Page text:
Her prescribed treatment, a liquid antibiotic, came with a plastic dosing syringe. How cute, I thought, setting it down in favor of a traditional kitchen teaspoon. Bad move, Dad!
As a recent Cornell University study reports, “Although spoon dosing is one of the major causes of pediatric poisonings, according to the Mayo Clinic, 70 percent of people who take liquid medicine use silverware spoons to measure doses.”
Similar study results go back as far as 1975, according to a report in The Journal of Family Practice.
Cornell’s study says, “The researchers found that the students underdosed by more than 8 percent when using medium-size spoons and overdosed by an average of almost 12 percent--but up to 20 percent more--when using larger spoons. Yet, participants were confident that they had poured correct doses in all the test cases.”
"Although these educated participants had poured in a well-lit room after a practice pour, they were unaware of their biases," notes consumer behavior expert Brian Wansink, who led the study.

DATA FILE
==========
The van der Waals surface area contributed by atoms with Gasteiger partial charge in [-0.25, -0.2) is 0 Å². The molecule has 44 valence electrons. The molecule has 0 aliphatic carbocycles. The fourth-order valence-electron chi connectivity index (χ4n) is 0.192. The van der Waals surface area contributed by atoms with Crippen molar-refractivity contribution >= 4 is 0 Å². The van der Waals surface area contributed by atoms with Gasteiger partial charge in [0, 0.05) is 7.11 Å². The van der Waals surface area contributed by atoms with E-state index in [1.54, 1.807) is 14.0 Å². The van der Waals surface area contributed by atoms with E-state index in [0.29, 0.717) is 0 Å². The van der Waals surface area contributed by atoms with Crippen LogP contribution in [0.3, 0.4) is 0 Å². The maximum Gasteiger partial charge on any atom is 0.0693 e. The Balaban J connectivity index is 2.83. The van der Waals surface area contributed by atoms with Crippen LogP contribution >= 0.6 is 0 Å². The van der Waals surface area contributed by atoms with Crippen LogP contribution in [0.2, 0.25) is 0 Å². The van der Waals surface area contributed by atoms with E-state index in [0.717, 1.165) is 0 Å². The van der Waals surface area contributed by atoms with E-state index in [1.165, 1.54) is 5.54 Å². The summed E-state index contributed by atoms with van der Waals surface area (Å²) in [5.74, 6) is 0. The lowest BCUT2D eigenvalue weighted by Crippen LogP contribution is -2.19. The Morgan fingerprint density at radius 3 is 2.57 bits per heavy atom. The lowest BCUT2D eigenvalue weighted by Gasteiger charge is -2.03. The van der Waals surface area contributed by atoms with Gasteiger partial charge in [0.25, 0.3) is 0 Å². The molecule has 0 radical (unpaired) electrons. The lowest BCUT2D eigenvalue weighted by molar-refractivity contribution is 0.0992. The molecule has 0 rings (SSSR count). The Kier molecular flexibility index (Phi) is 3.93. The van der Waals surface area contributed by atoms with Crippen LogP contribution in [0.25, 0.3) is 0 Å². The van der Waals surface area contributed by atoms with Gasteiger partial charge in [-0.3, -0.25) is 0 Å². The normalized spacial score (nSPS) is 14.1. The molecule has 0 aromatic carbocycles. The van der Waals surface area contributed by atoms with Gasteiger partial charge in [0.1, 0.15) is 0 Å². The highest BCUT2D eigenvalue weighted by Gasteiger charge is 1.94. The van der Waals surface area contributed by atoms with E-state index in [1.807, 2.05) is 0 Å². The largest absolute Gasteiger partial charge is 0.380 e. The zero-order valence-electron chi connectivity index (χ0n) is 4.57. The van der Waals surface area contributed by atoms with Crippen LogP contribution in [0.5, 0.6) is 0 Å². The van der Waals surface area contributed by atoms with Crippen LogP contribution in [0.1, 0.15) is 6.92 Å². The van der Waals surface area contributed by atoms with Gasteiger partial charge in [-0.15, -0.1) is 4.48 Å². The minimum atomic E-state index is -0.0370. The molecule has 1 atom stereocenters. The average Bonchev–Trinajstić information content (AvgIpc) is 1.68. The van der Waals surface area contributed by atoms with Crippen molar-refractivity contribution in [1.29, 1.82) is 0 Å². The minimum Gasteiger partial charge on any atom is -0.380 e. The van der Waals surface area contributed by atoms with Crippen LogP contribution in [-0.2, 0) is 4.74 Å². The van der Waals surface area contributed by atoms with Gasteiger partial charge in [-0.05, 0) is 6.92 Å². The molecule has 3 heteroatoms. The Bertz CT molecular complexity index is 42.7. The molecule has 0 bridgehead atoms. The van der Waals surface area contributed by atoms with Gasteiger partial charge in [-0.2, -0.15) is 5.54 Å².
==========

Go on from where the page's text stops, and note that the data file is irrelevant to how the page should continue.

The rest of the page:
What really struck me was not that my “one-teaspoon” measurement might be slightly inaccurate, but that over the course of the prescription, the over- or under-dosing amount could have a detrimental impact on the success of Cassie’s treatment. Three visits to healthcare providers in the past two months for similar problems support that possibility.
Cornell’s report says, “Since a medicine's efficacy is often linked to its dose, consumers should use a measuring cap, dosing spoon, measuring dropper or a dosing syringe "rather than assume they can rely on their pouring experience and estimation abilities with tablespoons," concluded Wansink.”
We’re never too old to learn, and these Mayo Clinic tips offer helpful advice.